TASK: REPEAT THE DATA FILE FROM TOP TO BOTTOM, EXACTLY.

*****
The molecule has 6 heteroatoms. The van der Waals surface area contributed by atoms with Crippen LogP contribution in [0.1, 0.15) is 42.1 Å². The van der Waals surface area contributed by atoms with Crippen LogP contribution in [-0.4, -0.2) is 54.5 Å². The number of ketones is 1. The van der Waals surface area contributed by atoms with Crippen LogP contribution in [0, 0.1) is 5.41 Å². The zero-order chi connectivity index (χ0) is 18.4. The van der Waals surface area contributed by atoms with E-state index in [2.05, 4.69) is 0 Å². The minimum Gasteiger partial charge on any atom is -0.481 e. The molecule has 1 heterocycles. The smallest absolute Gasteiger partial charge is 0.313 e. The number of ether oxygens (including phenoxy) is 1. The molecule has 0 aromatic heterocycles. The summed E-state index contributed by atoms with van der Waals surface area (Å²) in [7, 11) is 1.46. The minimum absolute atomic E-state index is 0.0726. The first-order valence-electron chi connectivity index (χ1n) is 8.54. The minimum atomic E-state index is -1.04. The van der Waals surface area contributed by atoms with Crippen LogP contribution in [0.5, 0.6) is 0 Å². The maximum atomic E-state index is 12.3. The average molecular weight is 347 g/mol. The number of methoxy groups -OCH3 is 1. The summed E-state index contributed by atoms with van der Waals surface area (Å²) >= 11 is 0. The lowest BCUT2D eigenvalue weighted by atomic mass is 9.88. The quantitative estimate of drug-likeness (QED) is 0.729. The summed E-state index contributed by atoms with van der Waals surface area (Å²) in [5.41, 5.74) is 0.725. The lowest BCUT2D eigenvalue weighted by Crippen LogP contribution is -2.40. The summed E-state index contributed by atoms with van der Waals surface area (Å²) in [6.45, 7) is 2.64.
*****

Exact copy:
The molecule has 6 heteroatoms. The van der Waals surface area contributed by atoms with Crippen LogP contribution in [0.1, 0.15) is 42.1 Å². The van der Waals surface area contributed by atoms with Crippen LogP contribution in [-0.4, -0.2) is 54.5 Å². The number of ketones is 1. The van der Waals surface area contributed by atoms with Crippen LogP contribution in [0, 0.1) is 5.41 Å². The zero-order chi connectivity index (χ0) is 18.4. The van der Waals surface area contributed by atoms with E-state index in [2.05, 4.69) is 0 Å². The minimum Gasteiger partial charge on any atom is -0.481 e. The molecule has 1 heterocycles. The smallest absolute Gasteiger partial charge is 0.313 e. The number of ether oxygens (including phenoxy) is 1. The molecule has 0 aromatic heterocycles. The summed E-state index contributed by atoms with van der Waals surface area (Å²) in [7, 11) is 1.46. The minimum absolute atomic E-state index is 0.0726. The first-order valence-electron chi connectivity index (χ1n) is 8.54. The minimum atomic E-state index is -1.04. The van der Waals surface area contributed by atoms with Crippen LogP contribution in [0.5, 0.6) is 0 Å². The maximum atomic E-state index is 12.3. The average molecular weight is 347 g/mol. The number of methoxy groups -OCH3 is 1. The summed E-state index contributed by atoms with van der Waals surface area (Å²) >= 11 is 0. The lowest BCUT2D eigenvalue weighted by atomic mass is 9.88. The quantitative estimate of drug-likeness (QED) is 0.729. The summed E-state index contributed by atoms with van der Waals surface area (Å²) in [5.41, 5.74) is 0.725. The lowest BCUT2D eigenvalue weighted by Crippen LogP contribution is -2.40. The summed E-state index contributed by atoms with van der Waals surface area (Å²) in [6.45, 7) is 2.64.